How to Get Going Now with your First Spring Garden

Just like for a first date, if you plan ahead for your first garden, you’ll have a better experience. And don’t try to make everything happen the first time around. Leave some space for your garden to grow. If it turns into a love affair, then your ideas and your abilities will grow with your relationship with your garden. Plan the best you can, because that’s all you can really do. You’re limited by how much you know, the uncertainty of the weather, and the availability of water and sunshine. So after you’ve done your planning, don’t worry about it! Just throw caution to the wind and get busy with Earth.

Your choices are between plants that will keep coming back every year, perennials, and plants that will only perform once for you, annuals, plants that you can consume, and the ones that are pretty, or just smell good. Your standard vegetable garden usually consists of all annuals. Gardeners have abundant natures. It’s easy to look at a seed and forget just how many tomatoes, or cucumbers or zucchinis can really come from just that one seed, and that they really do need a few feet of space around them to produce all that food for you!

The scent of a Peony can change your outlook for the day. It was planted before we moved here, and comes back every year without any maintenance at all…

To lighten your load from year to year, consider what edible perennials you can cultivate. Do you have room for a fruit tree? Find out what kind of fruit grows without too much trouble where you live, and start with that. Fruit trees are difficult, if not impossible to grow from seed. You should just buy a baby tree. Berries are very, very good for you and require practically no maintenance. They grow almost like weeds if they get enough sun, so you have to be careful where you put them. They are also usually thorny, so you will want to place them up against a fence or on the outer edge of your garden. There are a few perennial vegetables too, like asparagus and artichoke. There are also many herbs that will come back from year to year. Some plants stay green all winter long, like parsley, and will add a little cheer to a drab, cold winter scene.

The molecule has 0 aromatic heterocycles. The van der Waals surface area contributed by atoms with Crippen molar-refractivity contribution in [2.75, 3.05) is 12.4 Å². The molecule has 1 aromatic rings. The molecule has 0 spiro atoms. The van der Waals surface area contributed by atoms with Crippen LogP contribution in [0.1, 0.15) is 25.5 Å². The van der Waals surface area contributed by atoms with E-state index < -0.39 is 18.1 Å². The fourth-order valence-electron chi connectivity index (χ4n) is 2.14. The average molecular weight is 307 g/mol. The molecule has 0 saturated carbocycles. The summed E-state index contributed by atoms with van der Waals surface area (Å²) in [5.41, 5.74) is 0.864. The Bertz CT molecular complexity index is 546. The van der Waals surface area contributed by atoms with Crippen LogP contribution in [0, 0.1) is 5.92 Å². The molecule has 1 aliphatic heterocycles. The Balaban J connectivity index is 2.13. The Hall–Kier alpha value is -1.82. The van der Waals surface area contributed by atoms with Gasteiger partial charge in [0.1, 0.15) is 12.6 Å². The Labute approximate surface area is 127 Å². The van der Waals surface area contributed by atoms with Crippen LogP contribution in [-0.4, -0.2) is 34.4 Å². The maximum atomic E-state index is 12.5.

Before my garden is even ready for planting, I get a little potted garden of lettuce going, cuz I like a fresh salad every night…
Parsley stays green all winter long.
Parsley stays green all winter long.

Make your list of what you want to grow, then decide where you’ll place them, and when. It’s best to group together annuals and perennials. This way you can completely turn over and amend the soil in your annual bed every year. If you had perennial plants here and there, that you didn’t want to pull up, it would make the task of turning your soil and adding fertilizer more difficult.


Purple cabbage does better in the cool spring weather than in withering heat.
Purple cabbage does better in the cool spring weather than in withering heat.

The Farmer’s Almanac is your best friend when it comes to figuring out when to start planting your seeds. You can punch in your zip code and find out starting times for plants that you want to grow. This is very important. I found out that my cayenne peppers weren’t mature enough by the end of the growing season, because I waited until after the last frost and put the seeds directly in the ground. This year I will put mature starters in the ground. If you don’t have room to grow your starters then you might buy already mature pepper starters from a nursery when the time comes. On the other hand if you live in a hot climate, you might be able to keep your pepper plant as a perennial. There is no replacement for your own experience. Even what’s true for your area may not be entirely true for your relationship with your garden. From year to year you will nurture and learn, and plan again as best you can.

My husband grows rows of head lettuce, that get eaten by us and the neighbors too. You can only eat so much lettuce.